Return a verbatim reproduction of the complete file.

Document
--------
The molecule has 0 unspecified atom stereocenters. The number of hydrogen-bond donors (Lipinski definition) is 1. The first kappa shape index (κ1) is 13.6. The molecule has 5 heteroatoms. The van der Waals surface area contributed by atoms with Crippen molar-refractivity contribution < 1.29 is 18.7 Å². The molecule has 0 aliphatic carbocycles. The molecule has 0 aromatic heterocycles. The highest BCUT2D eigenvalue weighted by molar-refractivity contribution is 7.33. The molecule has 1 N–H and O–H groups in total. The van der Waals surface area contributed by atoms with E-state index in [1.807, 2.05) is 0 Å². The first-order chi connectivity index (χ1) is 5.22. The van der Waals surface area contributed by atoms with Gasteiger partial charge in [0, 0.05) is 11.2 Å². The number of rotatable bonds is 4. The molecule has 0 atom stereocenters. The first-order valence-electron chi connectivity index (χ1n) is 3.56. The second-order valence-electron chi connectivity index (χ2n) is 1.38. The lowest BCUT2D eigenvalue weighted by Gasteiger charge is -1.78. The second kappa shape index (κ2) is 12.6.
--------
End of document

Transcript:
The molecule has 0 unspecified atom stereocenters. The number of hydrogen-bond donors (Lipinski definition) is 1. The first kappa shape index (κ1) is 13.6. The molecule has 5 heteroatoms. The van der Waals surface area contributed by atoms with Crippen molar-refractivity contribution < 1.29 is 18.7 Å². The molecule has 0 aliphatic carbocycles. The molecule has 0 aromatic heterocycles. The highest BCUT2D eigenvalue weighted by molar-refractivity contribution is 7.33. The molecule has 1 N–H and O–H groups in total. The van der Waals surface area contributed by atoms with E-state index in [1.807, 2.05) is 0 Å². The first-order chi connectivity index (χ1) is 5.22. The van der Waals surface area contributed by atoms with Gasteiger partial charge in [0, 0.05) is 11.2 Å². The number of rotatable bonds is 4. The molecule has 0 atom stereocenters. The first-order valence-electron chi connectivity index (χ1n) is 3.56. The second-order valence-electron chi connectivity index (χ2n) is 1.38. The lowest BCUT2D eigenvalue weighted by Gasteiger charge is -1.78. The second kappa shape index (κ2) is 12.6.